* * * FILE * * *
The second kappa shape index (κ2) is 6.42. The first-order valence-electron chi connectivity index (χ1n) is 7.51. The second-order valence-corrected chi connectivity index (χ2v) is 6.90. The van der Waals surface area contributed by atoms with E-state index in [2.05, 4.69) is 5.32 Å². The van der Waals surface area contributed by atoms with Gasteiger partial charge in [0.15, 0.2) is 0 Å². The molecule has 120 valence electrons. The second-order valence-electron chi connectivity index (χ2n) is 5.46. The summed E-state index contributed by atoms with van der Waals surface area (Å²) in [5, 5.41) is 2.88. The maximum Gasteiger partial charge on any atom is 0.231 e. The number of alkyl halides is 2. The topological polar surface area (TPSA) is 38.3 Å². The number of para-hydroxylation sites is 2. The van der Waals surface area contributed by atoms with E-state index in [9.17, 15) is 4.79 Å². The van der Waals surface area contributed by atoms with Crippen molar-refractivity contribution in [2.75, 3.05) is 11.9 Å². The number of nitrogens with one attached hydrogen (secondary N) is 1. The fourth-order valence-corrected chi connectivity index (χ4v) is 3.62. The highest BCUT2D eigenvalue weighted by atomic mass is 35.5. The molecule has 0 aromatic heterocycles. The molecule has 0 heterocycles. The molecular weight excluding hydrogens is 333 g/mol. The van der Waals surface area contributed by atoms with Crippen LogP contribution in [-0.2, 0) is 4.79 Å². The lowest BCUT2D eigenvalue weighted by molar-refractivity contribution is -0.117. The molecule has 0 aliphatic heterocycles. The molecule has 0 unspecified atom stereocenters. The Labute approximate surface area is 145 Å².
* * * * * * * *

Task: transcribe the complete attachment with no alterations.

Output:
The second kappa shape index (κ2) is 6.42. The first-order valence-electron chi connectivity index (χ1n) is 7.51. The second-order valence-corrected chi connectivity index (χ2v) is 6.90. The van der Waals surface area contributed by atoms with E-state index in [2.05, 4.69) is 5.32 Å². The van der Waals surface area contributed by atoms with Gasteiger partial charge in [0.15, 0.2) is 0 Å². The molecule has 120 valence electrons. The second-order valence-electron chi connectivity index (χ2n) is 5.46. The summed E-state index contributed by atoms with van der Waals surface area (Å²) in [5, 5.41) is 2.88. The maximum Gasteiger partial charge on any atom is 0.231 e. The number of alkyl halides is 2. The topological polar surface area (TPSA) is 38.3 Å². The number of para-hydroxylation sites is 2. The van der Waals surface area contributed by atoms with E-state index in [9.17, 15) is 4.79 Å². The van der Waals surface area contributed by atoms with Crippen molar-refractivity contribution in [2.75, 3.05) is 11.9 Å². The number of nitrogens with one attached hydrogen (secondary N) is 1. The fourth-order valence-corrected chi connectivity index (χ4v) is 3.62. The highest BCUT2D eigenvalue weighted by atomic mass is 35.5. The molecule has 0 aromatic heterocycles. The molecule has 0 heterocycles. The molecular weight excluding hydrogens is 333 g/mol. The van der Waals surface area contributed by atoms with Crippen LogP contribution in [-0.2, 0) is 4.79 Å². The lowest BCUT2D eigenvalue weighted by molar-refractivity contribution is -0.117. The molecule has 0 aliphatic heterocycles. The molecule has 0 unspecified atom stereocenters. The Labute approximate surface area is 145 Å².